Most polls may be overstating Barack Obama’s support by 5 to 10 percentage points because those surveyed may not be telling the truth about voting for him, ad executive Gabe Joseph III tells Newsmax.
It is possible that, when live callers ask for a respondent’s name, the individual is more likely to say he will vote for Obama, says Joseph, president of ccAdvertising, which conducts polls for a range of candidates and members of Congress. When automated dialers do the polling, respondents are more likely to give an honest answer because they think of the poll as being anonymous.
“I believe the traditional pollsters, when they ask your name, institute a bias,” Joseph says. “We never ask anybody who they are. We do not have to. The only personal identification we obtain comes at the end of the survey when we ask about gender and age.”
The difference is apparent when automated pollster results are compared with traditional polls that ask the individual’s name, he says. In many circles, particularly within the traditional Democrat base, it is politically incorrect to tell a pollster the respondent will not vote for Obama, he says.
“It’s very difficult to ask a question about race and get an accurate answer,” Joseph says. “People are concerned that their name is going to get out. So the only way that we’ve been able to track it, is to actually do surveys where the respondent is not identified before elections, before primaries. If you do one beforehand, you can look at the difference and you see what’s really happening.”
The clearest example of the disparity was in the Democratic primary in New Hampshire. The polls showed Obama running ahead of Hillary Clinton by up to 13 points. When the returns came in, Obama had lost by three points to his fellow Democrat.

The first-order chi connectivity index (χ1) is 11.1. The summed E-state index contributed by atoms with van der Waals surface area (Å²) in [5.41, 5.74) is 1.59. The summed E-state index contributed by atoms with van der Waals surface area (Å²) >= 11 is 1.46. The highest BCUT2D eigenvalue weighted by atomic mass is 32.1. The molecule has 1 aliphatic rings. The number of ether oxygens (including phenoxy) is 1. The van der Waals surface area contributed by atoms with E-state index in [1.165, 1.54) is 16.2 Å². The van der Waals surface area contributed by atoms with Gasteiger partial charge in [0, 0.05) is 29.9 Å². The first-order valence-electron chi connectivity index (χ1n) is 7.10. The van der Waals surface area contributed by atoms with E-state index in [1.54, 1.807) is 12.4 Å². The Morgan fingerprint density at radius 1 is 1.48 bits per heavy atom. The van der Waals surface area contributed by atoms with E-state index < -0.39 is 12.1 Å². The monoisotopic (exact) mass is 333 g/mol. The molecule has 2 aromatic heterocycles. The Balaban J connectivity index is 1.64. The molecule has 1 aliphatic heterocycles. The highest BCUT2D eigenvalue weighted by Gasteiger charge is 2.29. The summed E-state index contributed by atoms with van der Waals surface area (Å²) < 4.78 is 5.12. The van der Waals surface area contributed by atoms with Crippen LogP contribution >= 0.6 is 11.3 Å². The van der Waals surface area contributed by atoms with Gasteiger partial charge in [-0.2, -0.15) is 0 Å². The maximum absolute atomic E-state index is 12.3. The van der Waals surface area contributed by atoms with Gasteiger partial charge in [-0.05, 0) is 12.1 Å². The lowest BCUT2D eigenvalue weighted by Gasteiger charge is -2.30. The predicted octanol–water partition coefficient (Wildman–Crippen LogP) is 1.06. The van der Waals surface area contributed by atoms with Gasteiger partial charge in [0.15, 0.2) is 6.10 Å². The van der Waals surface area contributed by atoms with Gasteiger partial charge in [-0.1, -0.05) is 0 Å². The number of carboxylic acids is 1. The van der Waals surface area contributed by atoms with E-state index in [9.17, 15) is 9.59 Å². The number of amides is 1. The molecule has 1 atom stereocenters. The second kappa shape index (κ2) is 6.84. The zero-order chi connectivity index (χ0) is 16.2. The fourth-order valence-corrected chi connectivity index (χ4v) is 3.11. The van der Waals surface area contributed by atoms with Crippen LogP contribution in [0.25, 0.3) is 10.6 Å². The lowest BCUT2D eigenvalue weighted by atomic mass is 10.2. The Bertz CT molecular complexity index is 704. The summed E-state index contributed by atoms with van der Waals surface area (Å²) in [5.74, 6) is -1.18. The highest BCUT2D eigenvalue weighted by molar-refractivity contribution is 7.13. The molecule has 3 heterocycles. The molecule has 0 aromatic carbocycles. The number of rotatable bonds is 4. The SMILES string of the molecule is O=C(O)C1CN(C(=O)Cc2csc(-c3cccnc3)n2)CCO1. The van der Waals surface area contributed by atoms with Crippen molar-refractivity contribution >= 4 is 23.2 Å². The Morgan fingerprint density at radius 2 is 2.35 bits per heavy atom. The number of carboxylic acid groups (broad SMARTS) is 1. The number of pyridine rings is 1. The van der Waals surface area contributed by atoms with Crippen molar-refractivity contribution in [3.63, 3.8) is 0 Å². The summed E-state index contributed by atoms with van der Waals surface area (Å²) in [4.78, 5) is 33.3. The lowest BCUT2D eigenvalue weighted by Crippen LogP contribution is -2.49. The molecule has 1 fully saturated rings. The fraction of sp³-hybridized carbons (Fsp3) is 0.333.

The phenomenon has been dubbed the Bradley Effect, first identified in a 1982 California gubernatorial election. Los Angeles Mayor Tom Bradley was the supposed front-runner in an open race. Polls showed the African-American Democrat running well ahead of white Republican candidate George Deukmejian. Yet, when the returns came in, Bradley lost by more than 50,000 votes.
To be sure, when it comes to Obama, not every primary election validated the Bradley Effect. But now, in every state ccAdvertising is tracking, Joseph has discerned “a 5-point to 10-point difference” between the number of respondents who say they will vote for Obama when asked anonymously, compared with results when pollsters request their names.
In ccAdvertising’s most recent poll on Sept. 7, the company surveyed 130,000 homes in 13 targeted states. Overall, 48.5 percent of the respondents said they would vote for McCain, compared with 40.2 percent for Obama, a difference of 8.3 percentage points. Of the respondents, 11.3 percent said they had no preference.
The results showed a decrease in support for Obama of 4.9 percent and an increase in support for McCain of 6.3 percent over a previous poll taken before the conventions.
McCain won 11 of the states surveyed with 149 electoral votes: Arizona, Colorado, Florida, Michigan, Minnesota, Missouri, North Carolina, New Hampshire, New Mexico, Ohio, and Pennsylvania.
Obama won two of the states surveyed with 86 electoral votes: California and New York.
Ronald Kessler is chief Washington correspondent of Newsmax.com. View his previous reports and get his dispatches sent to you free via
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